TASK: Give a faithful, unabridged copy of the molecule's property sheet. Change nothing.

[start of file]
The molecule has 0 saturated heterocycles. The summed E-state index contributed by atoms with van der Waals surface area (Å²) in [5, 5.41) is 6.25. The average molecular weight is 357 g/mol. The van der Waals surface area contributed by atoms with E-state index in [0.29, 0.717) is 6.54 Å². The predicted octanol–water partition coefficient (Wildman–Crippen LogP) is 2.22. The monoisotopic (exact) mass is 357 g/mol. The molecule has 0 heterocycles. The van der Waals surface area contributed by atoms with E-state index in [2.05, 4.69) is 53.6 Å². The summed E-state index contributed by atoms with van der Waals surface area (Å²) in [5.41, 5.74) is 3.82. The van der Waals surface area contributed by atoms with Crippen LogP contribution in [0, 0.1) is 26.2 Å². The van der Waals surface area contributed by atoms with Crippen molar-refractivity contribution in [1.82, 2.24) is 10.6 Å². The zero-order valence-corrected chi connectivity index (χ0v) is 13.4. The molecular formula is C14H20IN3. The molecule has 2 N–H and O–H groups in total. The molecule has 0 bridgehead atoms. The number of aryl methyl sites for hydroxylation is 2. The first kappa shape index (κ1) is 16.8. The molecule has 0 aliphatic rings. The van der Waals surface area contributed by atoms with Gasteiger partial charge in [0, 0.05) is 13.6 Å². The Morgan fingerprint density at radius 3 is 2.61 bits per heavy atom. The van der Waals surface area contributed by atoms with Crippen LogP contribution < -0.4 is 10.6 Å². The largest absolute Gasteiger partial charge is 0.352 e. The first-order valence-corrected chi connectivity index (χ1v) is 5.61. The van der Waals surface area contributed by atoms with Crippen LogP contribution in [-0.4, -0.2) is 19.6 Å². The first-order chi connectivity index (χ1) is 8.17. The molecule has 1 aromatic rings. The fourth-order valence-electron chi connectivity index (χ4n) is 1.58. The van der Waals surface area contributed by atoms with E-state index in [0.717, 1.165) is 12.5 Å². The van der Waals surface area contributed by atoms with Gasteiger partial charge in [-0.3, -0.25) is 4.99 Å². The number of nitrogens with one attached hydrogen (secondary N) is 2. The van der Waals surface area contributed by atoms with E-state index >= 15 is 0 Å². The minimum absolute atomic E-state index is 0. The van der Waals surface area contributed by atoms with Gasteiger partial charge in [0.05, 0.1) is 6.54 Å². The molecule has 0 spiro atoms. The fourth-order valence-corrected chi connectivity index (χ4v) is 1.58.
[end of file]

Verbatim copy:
The molecule has 0 saturated heterocycles. The summed E-state index contributed by atoms with van der Waals surface area (Å²) in [5, 5.41) is 6.25. The average molecular weight is 357 g/mol. The van der Waals surface area contributed by atoms with E-state index in [0.29, 0.717) is 6.54 Å². The predicted octanol–water partition coefficient (Wildman–Crippen LogP) is 2.22. The monoisotopic (exact) mass is 357 g/mol. The molecule has 0 heterocycles. The van der Waals surface area contributed by atoms with E-state index in [2.05, 4.69) is 53.6 Å². The summed E-state index contributed by atoms with van der Waals surface area (Å²) in [5.41, 5.74) is 3.82. The van der Waals surface area contributed by atoms with Crippen LogP contribution in [0, 0.1) is 26.2 Å². The van der Waals surface area contributed by atoms with Crippen molar-refractivity contribution in [1.82, 2.24) is 10.6 Å². The zero-order valence-corrected chi connectivity index (χ0v) is 13.4. The molecular formula is C14H20IN3. The molecule has 2 N–H and O–H groups in total. The molecule has 0 bridgehead atoms. The number of aryl methyl sites for hydroxylation is 2. The first kappa shape index (κ1) is 16.8. The molecule has 0 aliphatic rings. The van der Waals surface area contributed by atoms with Gasteiger partial charge in [0, 0.05) is 13.6 Å². The Morgan fingerprint density at radius 3 is 2.61 bits per heavy atom. The van der Waals surface area contributed by atoms with Crippen LogP contribution < -0.4 is 10.6 Å². The largest absolute Gasteiger partial charge is 0.352 e. The first-order valence-corrected chi connectivity index (χ1v) is 5.61. The van der Waals surface area contributed by atoms with Crippen LogP contribution in [-0.4, -0.2) is 19.6 Å². The first-order chi connectivity index (χ1) is 8.17. The molecule has 1 aromatic rings. The fourth-order valence-electron chi connectivity index (χ4n) is 1.58. The van der Waals surface area contributed by atoms with E-state index in [0.717, 1.165) is 12.5 Å². The van der Waals surface area contributed by atoms with Gasteiger partial charge in [-0.3, -0.25) is 4.99 Å². The number of nitrogens with one attached hydrogen (secondary N) is 2. The van der Waals surface area contributed by atoms with E-state index >= 15 is 0 Å². The minimum absolute atomic E-state index is 0. The van der Waals surface area contributed by atoms with Gasteiger partial charge in [0.05, 0.1) is 6.54 Å². The molecule has 0 spiro atoms. The fourth-order valence-corrected chi connectivity index (χ4v) is 1.58.